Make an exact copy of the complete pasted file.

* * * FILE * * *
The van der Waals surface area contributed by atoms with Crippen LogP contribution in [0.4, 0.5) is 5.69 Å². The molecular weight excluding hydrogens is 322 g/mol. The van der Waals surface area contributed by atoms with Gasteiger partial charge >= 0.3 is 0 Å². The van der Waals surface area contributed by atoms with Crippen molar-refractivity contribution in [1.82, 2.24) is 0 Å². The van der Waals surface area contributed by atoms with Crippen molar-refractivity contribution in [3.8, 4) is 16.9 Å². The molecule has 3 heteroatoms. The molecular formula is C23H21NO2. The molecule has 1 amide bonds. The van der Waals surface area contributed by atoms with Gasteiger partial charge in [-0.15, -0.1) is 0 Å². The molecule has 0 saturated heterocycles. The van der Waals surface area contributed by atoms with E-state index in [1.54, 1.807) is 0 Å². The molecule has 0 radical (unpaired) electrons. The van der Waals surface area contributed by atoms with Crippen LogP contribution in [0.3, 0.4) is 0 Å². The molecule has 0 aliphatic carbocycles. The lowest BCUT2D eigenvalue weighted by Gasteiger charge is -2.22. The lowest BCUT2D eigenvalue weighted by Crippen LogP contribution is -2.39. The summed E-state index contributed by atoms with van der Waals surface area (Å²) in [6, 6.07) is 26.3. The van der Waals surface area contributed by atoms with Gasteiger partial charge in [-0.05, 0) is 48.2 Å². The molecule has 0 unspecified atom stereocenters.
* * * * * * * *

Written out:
The van der Waals surface area contributed by atoms with Crippen LogP contribution in [0.4, 0.5) is 5.69 Å². The molecular weight excluding hydrogens is 322 g/mol. The van der Waals surface area contributed by atoms with Gasteiger partial charge >= 0.3 is 0 Å². The van der Waals surface area contributed by atoms with Crippen molar-refractivity contribution in [1.82, 2.24) is 0 Å². The van der Waals surface area contributed by atoms with Crippen molar-refractivity contribution in [3.8, 4) is 16.9 Å². The molecule has 3 heteroatoms. The molecular formula is C23H21NO2. The molecule has 1 amide bonds. The van der Waals surface area contributed by atoms with Gasteiger partial charge in [-0.15, -0.1) is 0 Å². The molecule has 0 saturated heterocycles. The van der Waals surface area contributed by atoms with E-state index in [1.54, 1.807) is 0 Å². The molecule has 0 radical (unpaired) electrons. The van der Waals surface area contributed by atoms with Crippen LogP contribution in [0.3, 0.4) is 0 Å². The molecule has 0 aliphatic carbocycles. The lowest BCUT2D eigenvalue weighted by Gasteiger charge is -2.22. The lowest BCUT2D eigenvalue weighted by Crippen LogP contribution is -2.39. The summed E-state index contributed by atoms with van der Waals surface area (Å²) in [6, 6.07) is 26.3. The van der Waals surface area contributed by atoms with Gasteiger partial charge in [-0.05, 0) is 48.2 Å². The molecule has 0 unspecified atom stereocenters.